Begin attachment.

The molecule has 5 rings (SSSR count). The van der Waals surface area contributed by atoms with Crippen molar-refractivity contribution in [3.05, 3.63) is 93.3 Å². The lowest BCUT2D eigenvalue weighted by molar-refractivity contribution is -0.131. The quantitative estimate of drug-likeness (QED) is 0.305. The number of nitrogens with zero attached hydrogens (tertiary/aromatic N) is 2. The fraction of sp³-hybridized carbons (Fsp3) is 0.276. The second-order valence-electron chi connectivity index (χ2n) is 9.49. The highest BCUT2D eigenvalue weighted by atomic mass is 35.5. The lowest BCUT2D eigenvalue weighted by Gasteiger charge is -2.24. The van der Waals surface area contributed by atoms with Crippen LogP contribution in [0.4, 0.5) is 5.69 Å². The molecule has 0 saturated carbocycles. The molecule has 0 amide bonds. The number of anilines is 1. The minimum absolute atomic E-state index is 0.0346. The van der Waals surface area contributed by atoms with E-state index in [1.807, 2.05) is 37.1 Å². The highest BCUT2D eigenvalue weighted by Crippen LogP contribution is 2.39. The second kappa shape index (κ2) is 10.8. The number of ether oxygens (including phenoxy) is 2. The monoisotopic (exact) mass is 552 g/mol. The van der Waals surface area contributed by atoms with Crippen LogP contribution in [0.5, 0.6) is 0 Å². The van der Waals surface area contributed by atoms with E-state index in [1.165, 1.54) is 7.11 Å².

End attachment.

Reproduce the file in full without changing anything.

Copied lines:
The molecule has 5 rings (SSSR count). The van der Waals surface area contributed by atoms with Crippen molar-refractivity contribution in [3.05, 3.63) is 93.3 Å². The lowest BCUT2D eigenvalue weighted by molar-refractivity contribution is -0.131. The quantitative estimate of drug-likeness (QED) is 0.305. The number of nitrogens with zero attached hydrogens (tertiary/aromatic N) is 2. The fraction of sp³-hybridized carbons (Fsp3) is 0.276. The second-order valence-electron chi connectivity index (χ2n) is 9.49. The highest BCUT2D eigenvalue weighted by atomic mass is 35.5. The lowest BCUT2D eigenvalue weighted by Gasteiger charge is -2.24. The van der Waals surface area contributed by atoms with Crippen LogP contribution in [0.4, 0.5) is 5.69 Å². The molecule has 0 saturated carbocycles. The molecule has 0 amide bonds. The number of anilines is 1. The minimum absolute atomic E-state index is 0.0346. The van der Waals surface area contributed by atoms with E-state index in [1.807, 2.05) is 37.1 Å². The highest BCUT2D eigenvalue weighted by Crippen LogP contribution is 2.39. The second kappa shape index (κ2) is 10.8. The number of ether oxygens (including phenoxy) is 2. The monoisotopic (exact) mass is 552 g/mol. The van der Waals surface area contributed by atoms with Crippen LogP contribution in [0.5, 0.6) is 0 Å². The van der Waals surface area contributed by atoms with E-state index in [1.165, 1.54) is 7.11 Å².